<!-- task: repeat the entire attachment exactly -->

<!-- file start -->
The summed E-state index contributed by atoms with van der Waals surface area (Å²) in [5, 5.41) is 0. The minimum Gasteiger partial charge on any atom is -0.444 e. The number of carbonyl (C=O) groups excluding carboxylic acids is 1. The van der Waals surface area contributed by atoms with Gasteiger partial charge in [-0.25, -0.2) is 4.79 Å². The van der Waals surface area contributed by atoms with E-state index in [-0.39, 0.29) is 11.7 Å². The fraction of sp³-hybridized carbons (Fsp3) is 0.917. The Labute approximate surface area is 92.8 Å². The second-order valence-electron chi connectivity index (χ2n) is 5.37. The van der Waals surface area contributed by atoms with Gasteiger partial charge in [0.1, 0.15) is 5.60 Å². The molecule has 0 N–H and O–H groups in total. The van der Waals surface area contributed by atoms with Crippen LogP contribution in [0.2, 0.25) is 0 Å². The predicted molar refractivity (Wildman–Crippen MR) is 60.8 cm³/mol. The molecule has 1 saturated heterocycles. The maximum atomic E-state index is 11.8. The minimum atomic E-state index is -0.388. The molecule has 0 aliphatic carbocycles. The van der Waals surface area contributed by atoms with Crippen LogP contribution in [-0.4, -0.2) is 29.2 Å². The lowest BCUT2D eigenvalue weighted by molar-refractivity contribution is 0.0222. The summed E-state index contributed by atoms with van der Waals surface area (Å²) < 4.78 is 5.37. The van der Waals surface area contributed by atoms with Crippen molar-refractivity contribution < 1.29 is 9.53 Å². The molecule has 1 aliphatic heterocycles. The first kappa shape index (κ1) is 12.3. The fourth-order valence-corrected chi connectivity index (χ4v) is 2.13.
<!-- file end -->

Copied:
The summed E-state index contributed by atoms with van der Waals surface area (Å²) in [5, 5.41) is 0. The minimum Gasteiger partial charge on any atom is -0.444 e. The number of carbonyl (C=O) groups excluding carboxylic acids is 1. The van der Waals surface area contributed by atoms with Gasteiger partial charge in [-0.25, -0.2) is 4.79 Å². The van der Waals surface area contributed by atoms with E-state index in [-0.39, 0.29) is 11.7 Å². The fraction of sp³-hybridized carbons (Fsp3) is 0.917. The Labute approximate surface area is 92.8 Å². The second-order valence-electron chi connectivity index (χ2n) is 5.37. The van der Waals surface area contributed by atoms with Gasteiger partial charge in [0.1, 0.15) is 5.60 Å². The molecule has 0 N–H and O–H groups in total. The van der Waals surface area contributed by atoms with Crippen LogP contribution in [0.2, 0.25) is 0 Å². The predicted molar refractivity (Wildman–Crippen MR) is 60.8 cm³/mol. The molecule has 1 saturated heterocycles. The maximum atomic E-state index is 11.8. The minimum atomic E-state index is -0.388. The molecule has 0 aliphatic carbocycles. The van der Waals surface area contributed by atoms with Crippen LogP contribution in [-0.4, -0.2) is 29.2 Å². The lowest BCUT2D eigenvalue weighted by molar-refractivity contribution is 0.0222. The summed E-state index contributed by atoms with van der Waals surface area (Å²) < 4.78 is 5.37. The van der Waals surface area contributed by atoms with Crippen molar-refractivity contribution < 1.29 is 9.53 Å². The molecule has 1 aliphatic heterocycles. The first kappa shape index (κ1) is 12.3. The fourth-order valence-corrected chi connectivity index (χ4v) is 2.13.